KPCC business analyst Mark Lacter talks about how big chain bookstores struggle to compete against electronic devices and other online businesses.
Steve Julian: On Tuesdays we talk about the latest business stories with Mark Lacter. I was in a bookstore in Pasadena just before Christmas and, unlike in past years, it took just a couple minutes to get through the checkout line. How bad is it?
Mark Lacter: Just be glad you live near a bookstore that’s open Steve. Borders is about to close locations in Westwood and in Thousand Oaks. Barnes & Noble has just closed its store in Encino over a lease dispute with the developer Rick Caruso. And this is just the beginning. The retail bookstore business is about to get a lot smaller, thanks in part to Amazon and discount chains like Target and Wal-Mart, but also thanks to the spectacular growth of e-readers (and that growth is only going to get bigger over the next few years).
Julian: Full disclosure? I'm reading Dracula on my Kindle this week.
Lacter: There you go… Frankly, the chain bookstore has trouble competing - sort of the way the local independent bookstore couldn't compete with Borders and Barnes & Noble 10 and 20 years ago. They’re shelling out big money in rents - and the irony is that no matter how big they are they'll never have the kind of inventory that Amazon can offer from its warehouses - or in digital form, where there's no limit on space. And now, there’s a financial crunch - Borders had to postpone payments to some of its vendors, and right after that one of the big book distributors said it would be temporarily halting shipments to Borders (although another distributor said it would keep shipping).
Julian: What's amazing about this is how it happened right after the holiday shopping season...
Lacter: ... just when you'd think there would be plenty of cash to pay vendors. So you have executives from Borders trying to work out a refinancing plan with a new bank - and it's still possible they can come to an agreement. But more store closings are almost guaranteed, which means more lost jobs and lots of empty retail space. Barnes & Noble is in somewhat better financial shape, much of its sales growth has come from its own e-reader device, called the Nook. And when people buy a Nook or a Kindle why would they need to visit a bookstore? That's really the problem.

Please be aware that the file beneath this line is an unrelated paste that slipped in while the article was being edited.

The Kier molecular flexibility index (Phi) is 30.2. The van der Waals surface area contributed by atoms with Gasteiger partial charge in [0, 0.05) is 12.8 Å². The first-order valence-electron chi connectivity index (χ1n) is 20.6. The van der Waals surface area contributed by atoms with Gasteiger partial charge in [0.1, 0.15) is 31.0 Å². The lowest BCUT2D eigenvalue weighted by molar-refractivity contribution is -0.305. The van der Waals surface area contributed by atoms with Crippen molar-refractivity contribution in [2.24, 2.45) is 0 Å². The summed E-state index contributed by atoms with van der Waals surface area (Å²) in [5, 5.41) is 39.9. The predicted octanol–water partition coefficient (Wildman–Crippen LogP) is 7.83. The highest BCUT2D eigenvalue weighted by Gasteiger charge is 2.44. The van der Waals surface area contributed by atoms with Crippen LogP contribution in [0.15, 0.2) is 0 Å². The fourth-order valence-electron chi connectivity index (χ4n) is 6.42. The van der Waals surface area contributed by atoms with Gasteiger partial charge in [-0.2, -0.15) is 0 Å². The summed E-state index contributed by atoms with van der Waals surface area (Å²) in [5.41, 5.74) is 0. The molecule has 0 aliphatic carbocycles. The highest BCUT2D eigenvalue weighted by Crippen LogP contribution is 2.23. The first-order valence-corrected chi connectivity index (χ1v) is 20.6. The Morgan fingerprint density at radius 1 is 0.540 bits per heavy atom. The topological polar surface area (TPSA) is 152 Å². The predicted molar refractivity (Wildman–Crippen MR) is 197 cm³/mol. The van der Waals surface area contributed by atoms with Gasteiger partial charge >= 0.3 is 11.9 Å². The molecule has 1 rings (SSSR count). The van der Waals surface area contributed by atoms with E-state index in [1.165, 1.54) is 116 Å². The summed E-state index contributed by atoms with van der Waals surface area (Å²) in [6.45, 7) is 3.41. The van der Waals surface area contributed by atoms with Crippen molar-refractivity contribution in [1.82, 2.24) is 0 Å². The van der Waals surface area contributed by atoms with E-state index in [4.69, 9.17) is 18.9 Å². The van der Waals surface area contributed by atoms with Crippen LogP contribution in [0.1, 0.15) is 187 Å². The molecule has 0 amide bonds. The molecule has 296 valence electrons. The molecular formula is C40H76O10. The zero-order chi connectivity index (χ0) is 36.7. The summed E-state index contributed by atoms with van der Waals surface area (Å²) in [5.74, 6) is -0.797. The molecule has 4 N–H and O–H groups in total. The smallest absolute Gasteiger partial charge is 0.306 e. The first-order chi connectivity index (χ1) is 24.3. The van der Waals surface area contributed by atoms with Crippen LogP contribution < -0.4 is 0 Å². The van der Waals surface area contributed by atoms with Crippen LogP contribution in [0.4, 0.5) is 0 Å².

Julian: Well, I did buy a cookbook, a date book and a couple jigsaw puzzles at that book store. Mark, when does a city claim the right to force a local business to sell?
Lacter: Well, when it's the city of Glendale trying to accommodate developer Rick Caruso. He wants to expand the shopping complex called Americana at Brand. The expansion would involve taking over land where there's currently a hotel and a second small building. Caruso has offered $6 million for the hotel - that's supposedly 22 percent above market value. But the hotel owner doesn't want to sell, or at least sell at that price, and the city is now threatening to simply take over the property at a much cheaper price through eminent domain.
Julian: Can Glendale do that?
Lacter: Most likely yes because the land is within the city's redevelopment area. Actually, the U.S. Supreme Court ruled a few years ago that government can take over private property for the purpose of transferring it to other private owners. And there's no doubt that as far as Glendale is concerned, Caruso's expansion plan makes the most economic sense because it means more tax revenue and more jobs.
Julian: But the hotel is also contributing to the city…
Lacter: That’s right - and keep in mind that Caruso’s expansion won't make or break the overall center (that's unlike a lot of disputes involving eminent domain where a specific piece of property can really stymie an entire project). So this comes down to a battle between a very powerful developer who wants to make an already large shopping center that much larger and the less-than-powerful owner of a small hotel who may be holding out for more money or may just want to keep operating his business.
Lacter: Mark Lacter is a contributing writer for Los Angeles Magazine and writes business blogs at LA Observed.com and at kpcc.org.